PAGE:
If you are interested in making your own soap, it is easiest to start off with melt and pour soap recipes. Melt and pour soap is a great starter for beginner soap makers, and will require less equipment. It’s not as messy, and also less dangerous than making cold process soap.
I have a great collection of melt and pour soap recipes to get you started in your soap making hobby. Each of my soap recipes is relatively easy to make, and they all smell just amazing! This honey oatmeal soap with dried lavender petals pictured below is one of my favorites.
Is melt and pour soap good for skin?
The great news is that melt and pour soap is good for your skin! Melt and pour soap is a block that already contains all of the raw material that you use to make soap, such as lye, water, and oil. I like to use goat’s milk soap base to make a lot of my melt and pour soap recipes, which helps to make the skin even softer.
How do you make soap with melt and pour soap?
That’s super easy, and each of the recipes that I have shared below include a full tutorial on how to make that exact bar of soap! Basically, you will need to cut the soap base, ten heat it in the microwave in short intervals, until the soap base if fully melted. Once melted, you will add any soap colorants or essential oils, then pour it into a mold.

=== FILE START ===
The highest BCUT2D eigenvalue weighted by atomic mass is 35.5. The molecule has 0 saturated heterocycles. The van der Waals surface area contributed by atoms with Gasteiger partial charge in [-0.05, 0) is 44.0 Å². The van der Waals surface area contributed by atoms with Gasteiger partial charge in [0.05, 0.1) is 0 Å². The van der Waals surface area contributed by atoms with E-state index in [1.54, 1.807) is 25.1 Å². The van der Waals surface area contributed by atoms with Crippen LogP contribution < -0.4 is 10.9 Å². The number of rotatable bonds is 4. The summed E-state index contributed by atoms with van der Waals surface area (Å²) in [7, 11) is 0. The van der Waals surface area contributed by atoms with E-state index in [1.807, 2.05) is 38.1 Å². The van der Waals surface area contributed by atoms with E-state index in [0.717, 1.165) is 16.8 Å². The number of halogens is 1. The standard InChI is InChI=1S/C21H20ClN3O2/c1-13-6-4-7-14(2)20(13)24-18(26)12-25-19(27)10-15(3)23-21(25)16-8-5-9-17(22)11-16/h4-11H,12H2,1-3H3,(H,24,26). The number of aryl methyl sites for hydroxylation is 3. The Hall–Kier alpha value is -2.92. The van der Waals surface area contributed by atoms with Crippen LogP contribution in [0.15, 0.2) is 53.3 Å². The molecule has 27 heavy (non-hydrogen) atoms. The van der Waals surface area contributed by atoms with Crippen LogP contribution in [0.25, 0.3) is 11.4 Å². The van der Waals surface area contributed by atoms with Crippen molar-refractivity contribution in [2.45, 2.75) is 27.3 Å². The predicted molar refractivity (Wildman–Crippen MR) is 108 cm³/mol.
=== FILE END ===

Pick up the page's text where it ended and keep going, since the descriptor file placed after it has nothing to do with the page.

How do you make melt and pour soap base more moisturizing?
You can use goat’s milk soap base, which already has moisturizing properties in it. You can also add a little bit of shea butter or even a moisturizing carrier oil such as sweet almond oil.
What happens if you overheat melt and pour soap?
Overheating your melt and pour soap base can make it burn and become difficult to work with. In my recipes, I always suggest heating your soap base in short 30 second bursts. After heating for 30 seconds, you should remove the soap base, and stir it very well, which will help melt more of the soap base.
I use and recommend these products to get you started with making your own soap
When making our soap recipes, we like to use Rocky Mountain Oils, because they have such a great selection of single essential oils as well as essential oil blends. We also love this mica powder for any of our projects that require color, as the colors tend to be more vibrant than the previous liquid soap colorant that we used.
For loaf soap recipes, I love using this 4 inch soap mold because I don’t have to make a huge batch at a time. This particular mold will make 4 one inch bars of soap. This mold with soap cutters is great if you’re looking to make a larger batch of soap though. When it comes to soap base, I just love this goat’s milk melt and pour soap base. If I am making a clear or iridescent soap, I use this clear glycerin soap base.
Our melt and pour soap recipes to try
Here is a selection of the melt and pour soap recipes that I have made. As I mentioned before, each of these recipes for soap are easy enough for beginners to make too! Simply click on an image below to be taken to that specific soap making tutorial.